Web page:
The Forgotten Sands on the DS is the superior game compared to Fallen King when examined under quantifying “good things / bad things” criteria, but in the end it’s just as boring and pointless. There’s no interesting story or worthwile effects (aside from the horse riding scenes), no particularly clever stage design to redeem the overly trivial core gameplay.
Prince of Persia: The Forgotten Sands – Mobile (2010)
The mobile phone version of The Forgotten Sands is the only port that retells the story of the major console game, although much abridged and modified. The game uses the same engine as Gameloft’s previous two Prince of Persia entries, but improves it with a lot of exciting new elements.
The Prince can now take over the weapons of certain enemies, so in some sections he gets to wield a giant axe or a crossbow, which are usually required to solve the next puzzle. At one point you even get access to a huge cannon to take out towers. The prince gets to interact with his brothe Malik every once in a while, at times you have to protect him from enemies while he’s turning a crank to ride an elevator or team up with him against bosses.
Razia is also on board, here she challenges the hero to a fight to test his worthiness. The forces she bestows upon him afterwards aren’t integrated quite as well, as they all use the same button and just act as fancy switch triggers, you never have to use them in mid-jump or in combination. The shooter levels have been replaced by an interesting “2nd person” 3D scene where the prince runs towards the screen to escape the big bad demon.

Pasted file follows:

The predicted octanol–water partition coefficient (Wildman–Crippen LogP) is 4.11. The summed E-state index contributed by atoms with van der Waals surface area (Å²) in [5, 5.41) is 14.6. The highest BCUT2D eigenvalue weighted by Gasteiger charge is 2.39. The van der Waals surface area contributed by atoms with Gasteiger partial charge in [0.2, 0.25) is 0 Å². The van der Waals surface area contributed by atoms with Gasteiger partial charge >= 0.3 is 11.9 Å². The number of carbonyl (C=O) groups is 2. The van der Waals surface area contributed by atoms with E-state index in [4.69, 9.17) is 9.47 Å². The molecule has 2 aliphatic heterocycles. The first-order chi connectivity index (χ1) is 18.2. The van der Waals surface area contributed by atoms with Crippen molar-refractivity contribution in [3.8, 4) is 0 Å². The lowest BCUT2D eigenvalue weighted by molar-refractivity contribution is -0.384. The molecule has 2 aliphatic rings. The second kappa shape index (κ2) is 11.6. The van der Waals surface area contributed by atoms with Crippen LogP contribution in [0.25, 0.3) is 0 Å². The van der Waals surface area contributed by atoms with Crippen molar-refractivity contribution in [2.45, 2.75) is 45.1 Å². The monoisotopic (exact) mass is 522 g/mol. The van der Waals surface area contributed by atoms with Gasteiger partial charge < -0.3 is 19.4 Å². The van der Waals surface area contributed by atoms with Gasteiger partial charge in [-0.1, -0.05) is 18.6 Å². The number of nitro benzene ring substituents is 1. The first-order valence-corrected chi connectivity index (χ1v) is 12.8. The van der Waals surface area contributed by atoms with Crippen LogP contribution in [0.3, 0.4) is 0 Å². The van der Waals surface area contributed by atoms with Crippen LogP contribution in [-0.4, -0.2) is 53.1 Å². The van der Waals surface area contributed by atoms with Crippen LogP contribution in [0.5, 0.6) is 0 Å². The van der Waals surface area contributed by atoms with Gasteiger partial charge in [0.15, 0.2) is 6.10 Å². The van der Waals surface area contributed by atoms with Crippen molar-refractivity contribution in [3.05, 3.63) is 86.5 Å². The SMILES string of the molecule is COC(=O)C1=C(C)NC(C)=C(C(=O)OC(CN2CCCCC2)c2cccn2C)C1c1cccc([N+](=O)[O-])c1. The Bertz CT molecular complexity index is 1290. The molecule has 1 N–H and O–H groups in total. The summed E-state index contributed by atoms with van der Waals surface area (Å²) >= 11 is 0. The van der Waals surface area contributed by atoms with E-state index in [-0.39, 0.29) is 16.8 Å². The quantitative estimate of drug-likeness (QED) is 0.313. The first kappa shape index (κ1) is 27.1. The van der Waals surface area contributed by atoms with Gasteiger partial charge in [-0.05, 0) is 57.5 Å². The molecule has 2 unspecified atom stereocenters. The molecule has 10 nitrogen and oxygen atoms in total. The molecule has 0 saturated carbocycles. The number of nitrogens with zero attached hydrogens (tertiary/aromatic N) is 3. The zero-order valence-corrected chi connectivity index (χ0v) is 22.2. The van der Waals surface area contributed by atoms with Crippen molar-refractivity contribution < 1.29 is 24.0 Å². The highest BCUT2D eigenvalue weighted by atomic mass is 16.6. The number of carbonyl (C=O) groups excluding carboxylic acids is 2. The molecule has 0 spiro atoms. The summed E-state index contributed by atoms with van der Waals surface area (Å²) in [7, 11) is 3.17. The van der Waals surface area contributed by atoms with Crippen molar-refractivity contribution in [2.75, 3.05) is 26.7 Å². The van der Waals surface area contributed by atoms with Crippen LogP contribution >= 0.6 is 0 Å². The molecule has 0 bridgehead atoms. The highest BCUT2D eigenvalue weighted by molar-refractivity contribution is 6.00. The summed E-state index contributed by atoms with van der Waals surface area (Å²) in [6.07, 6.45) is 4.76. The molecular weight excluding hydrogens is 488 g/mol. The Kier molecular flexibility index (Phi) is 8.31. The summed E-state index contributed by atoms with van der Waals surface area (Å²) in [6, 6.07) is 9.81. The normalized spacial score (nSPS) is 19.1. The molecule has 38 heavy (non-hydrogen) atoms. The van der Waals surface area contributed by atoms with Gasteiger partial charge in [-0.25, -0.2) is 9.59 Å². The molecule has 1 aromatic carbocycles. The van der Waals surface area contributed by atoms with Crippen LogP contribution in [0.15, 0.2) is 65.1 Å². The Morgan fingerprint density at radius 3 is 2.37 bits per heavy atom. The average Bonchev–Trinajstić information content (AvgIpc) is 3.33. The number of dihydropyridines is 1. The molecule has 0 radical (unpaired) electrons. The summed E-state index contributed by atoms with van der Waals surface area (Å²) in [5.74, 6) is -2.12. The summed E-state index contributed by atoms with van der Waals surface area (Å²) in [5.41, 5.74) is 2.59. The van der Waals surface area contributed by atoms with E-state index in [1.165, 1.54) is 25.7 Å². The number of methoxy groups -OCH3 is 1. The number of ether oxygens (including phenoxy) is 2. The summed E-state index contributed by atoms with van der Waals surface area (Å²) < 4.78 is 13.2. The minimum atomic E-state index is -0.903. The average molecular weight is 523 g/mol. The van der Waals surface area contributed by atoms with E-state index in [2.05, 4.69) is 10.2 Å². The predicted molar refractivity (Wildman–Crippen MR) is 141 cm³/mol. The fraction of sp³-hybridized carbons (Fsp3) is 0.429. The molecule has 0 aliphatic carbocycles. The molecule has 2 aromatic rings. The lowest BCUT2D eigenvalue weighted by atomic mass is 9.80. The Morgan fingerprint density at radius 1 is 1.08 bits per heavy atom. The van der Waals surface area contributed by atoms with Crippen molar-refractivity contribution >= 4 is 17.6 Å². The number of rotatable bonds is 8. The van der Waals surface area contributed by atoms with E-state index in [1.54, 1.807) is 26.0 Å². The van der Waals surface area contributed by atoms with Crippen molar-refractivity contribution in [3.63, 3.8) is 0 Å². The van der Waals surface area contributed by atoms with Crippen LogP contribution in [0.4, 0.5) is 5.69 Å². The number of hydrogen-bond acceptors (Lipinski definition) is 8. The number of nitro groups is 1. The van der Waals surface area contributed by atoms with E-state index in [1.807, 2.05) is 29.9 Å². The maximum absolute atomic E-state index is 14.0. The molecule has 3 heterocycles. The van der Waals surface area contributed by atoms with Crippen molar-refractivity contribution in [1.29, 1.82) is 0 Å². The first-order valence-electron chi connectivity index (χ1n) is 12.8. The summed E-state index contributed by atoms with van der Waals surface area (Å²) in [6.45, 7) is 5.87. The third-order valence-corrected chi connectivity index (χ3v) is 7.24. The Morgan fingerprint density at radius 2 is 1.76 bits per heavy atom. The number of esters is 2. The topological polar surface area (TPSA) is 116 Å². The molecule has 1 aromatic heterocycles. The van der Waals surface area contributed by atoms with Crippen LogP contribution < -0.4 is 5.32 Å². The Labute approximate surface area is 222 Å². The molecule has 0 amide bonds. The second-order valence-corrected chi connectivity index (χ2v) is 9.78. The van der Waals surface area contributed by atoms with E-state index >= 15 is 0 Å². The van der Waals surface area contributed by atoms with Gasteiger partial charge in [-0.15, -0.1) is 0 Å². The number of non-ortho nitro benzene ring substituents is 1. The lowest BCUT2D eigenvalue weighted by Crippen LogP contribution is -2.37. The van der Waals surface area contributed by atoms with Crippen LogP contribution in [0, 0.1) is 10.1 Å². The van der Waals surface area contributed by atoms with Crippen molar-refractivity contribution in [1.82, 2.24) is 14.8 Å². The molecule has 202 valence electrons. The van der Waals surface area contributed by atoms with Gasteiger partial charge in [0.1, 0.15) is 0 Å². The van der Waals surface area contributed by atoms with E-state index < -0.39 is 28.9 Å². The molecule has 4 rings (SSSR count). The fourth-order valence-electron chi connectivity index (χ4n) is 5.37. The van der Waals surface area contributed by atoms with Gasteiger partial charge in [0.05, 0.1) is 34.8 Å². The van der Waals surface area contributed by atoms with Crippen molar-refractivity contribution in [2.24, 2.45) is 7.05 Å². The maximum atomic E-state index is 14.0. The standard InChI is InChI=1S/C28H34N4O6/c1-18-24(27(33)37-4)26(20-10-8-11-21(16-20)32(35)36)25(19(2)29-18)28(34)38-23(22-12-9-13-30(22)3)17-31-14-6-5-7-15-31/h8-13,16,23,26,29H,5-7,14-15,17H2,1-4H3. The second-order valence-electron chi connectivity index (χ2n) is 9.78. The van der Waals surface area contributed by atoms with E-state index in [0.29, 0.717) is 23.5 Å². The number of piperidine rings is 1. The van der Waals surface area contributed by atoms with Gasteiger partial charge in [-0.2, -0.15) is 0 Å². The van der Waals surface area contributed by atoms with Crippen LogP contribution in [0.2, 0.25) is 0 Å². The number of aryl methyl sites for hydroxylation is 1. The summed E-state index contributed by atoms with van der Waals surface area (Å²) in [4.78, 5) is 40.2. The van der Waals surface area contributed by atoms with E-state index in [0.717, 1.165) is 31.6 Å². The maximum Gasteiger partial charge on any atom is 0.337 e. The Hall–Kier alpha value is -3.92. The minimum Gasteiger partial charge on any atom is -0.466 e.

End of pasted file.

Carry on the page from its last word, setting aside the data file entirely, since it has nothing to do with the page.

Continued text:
After the prude mobile Prince of Persia 2008, The Forgotten Sands is sexy again, although not in the usual way. Whenever he is hit by enemies or loses health in any other way, the Prince gradually loses shreds of his clothing, until he ends up completely shirtless.
There’s also a version for smartphones. It adds touchpad controls, which is precisely the way this game should not be played, and uses the graphics from the ordinary cellphone versions in scaled and filtered form. It looks pretty bad.
Prince of Persia: The Forgotten Sands – Flash (2010)
Finally, Ubisoft made The Forgotten Sands into a promotional flash game. It does use monsters and powers from the big console versions, but there’s no story to speak of.
Like the handheld versions, this is a 2D sidescroller, but here it the Prince constantly runs and jumps through the stage from left to right, only stopping when he hits a wall. From the beginning, he can use Sands of Time for rewinding, but in each further level he gains a new power. The dash makes longer jumps possible and also takes out enemies fast, Ice freezes enemies and waterfalls alike, securing the Prince’s path. Fire throws a projectile and protects from, well, fire. Then there’s the rock skin, which makes the Prince invulnerable for a time.
At the end of each stage awaits a boss. Here the Prince finally stops running and you can walk around freely, to fight, but most are only vulnerable to your latest special power. The final boss in the end constantly changes the color of his week spot, forcing you to cycle through the powers like crazy. You can submit your best time for each of the six levels to the leaderboards at Ubisoft.